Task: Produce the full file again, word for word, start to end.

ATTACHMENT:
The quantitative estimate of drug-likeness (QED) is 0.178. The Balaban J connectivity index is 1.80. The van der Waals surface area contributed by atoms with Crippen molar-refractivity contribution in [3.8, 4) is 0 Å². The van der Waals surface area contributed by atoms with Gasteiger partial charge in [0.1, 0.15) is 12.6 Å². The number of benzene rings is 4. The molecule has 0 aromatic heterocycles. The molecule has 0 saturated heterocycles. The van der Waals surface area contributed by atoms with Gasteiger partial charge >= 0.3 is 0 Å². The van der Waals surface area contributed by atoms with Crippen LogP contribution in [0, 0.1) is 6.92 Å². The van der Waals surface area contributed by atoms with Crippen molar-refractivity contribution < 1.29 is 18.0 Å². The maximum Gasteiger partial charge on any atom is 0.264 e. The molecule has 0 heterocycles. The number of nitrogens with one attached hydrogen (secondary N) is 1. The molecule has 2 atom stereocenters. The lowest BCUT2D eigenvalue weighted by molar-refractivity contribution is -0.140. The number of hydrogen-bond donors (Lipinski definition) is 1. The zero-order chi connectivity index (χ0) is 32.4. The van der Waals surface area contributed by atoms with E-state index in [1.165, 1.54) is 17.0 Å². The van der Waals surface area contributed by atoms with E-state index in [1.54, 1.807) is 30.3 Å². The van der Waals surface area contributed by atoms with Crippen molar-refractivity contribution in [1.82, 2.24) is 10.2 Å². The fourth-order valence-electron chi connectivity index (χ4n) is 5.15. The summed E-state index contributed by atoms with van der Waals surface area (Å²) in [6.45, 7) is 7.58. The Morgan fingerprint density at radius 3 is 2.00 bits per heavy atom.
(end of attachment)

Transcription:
The quantitative estimate of drug-likeness (QED) is 0.178. The Balaban J connectivity index is 1.80. The van der Waals surface area contributed by atoms with Crippen molar-refractivity contribution in [3.8, 4) is 0 Å². The van der Waals surface area contributed by atoms with Gasteiger partial charge in [0.1, 0.15) is 12.6 Å². The number of benzene rings is 4. The molecule has 0 aromatic heterocycles. The molecule has 0 saturated heterocycles. The van der Waals surface area contributed by atoms with Gasteiger partial charge >= 0.3 is 0 Å². The van der Waals surface area contributed by atoms with Crippen LogP contribution in [0, 0.1) is 6.92 Å². The van der Waals surface area contributed by atoms with Crippen molar-refractivity contribution < 1.29 is 18.0 Å². The maximum Gasteiger partial charge on any atom is 0.264 e. The molecule has 0 heterocycles. The number of nitrogens with one attached hydrogen (secondary N) is 1. The molecule has 2 atom stereocenters. The lowest BCUT2D eigenvalue weighted by molar-refractivity contribution is -0.140. The number of hydrogen-bond donors (Lipinski definition) is 1. The zero-order chi connectivity index (χ0) is 32.4. The van der Waals surface area contributed by atoms with E-state index in [1.165, 1.54) is 17.0 Å². The van der Waals surface area contributed by atoms with E-state index in [1.54, 1.807) is 30.3 Å². The van der Waals surface area contributed by atoms with Crippen molar-refractivity contribution in [1.82, 2.24) is 10.2 Å². The fourth-order valence-electron chi connectivity index (χ4n) is 5.15. The summed E-state index contributed by atoms with van der Waals surface area (Å²) in [6.45, 7) is 7.58. The Morgan fingerprint density at radius 3 is 2.00 bits per heavy atom.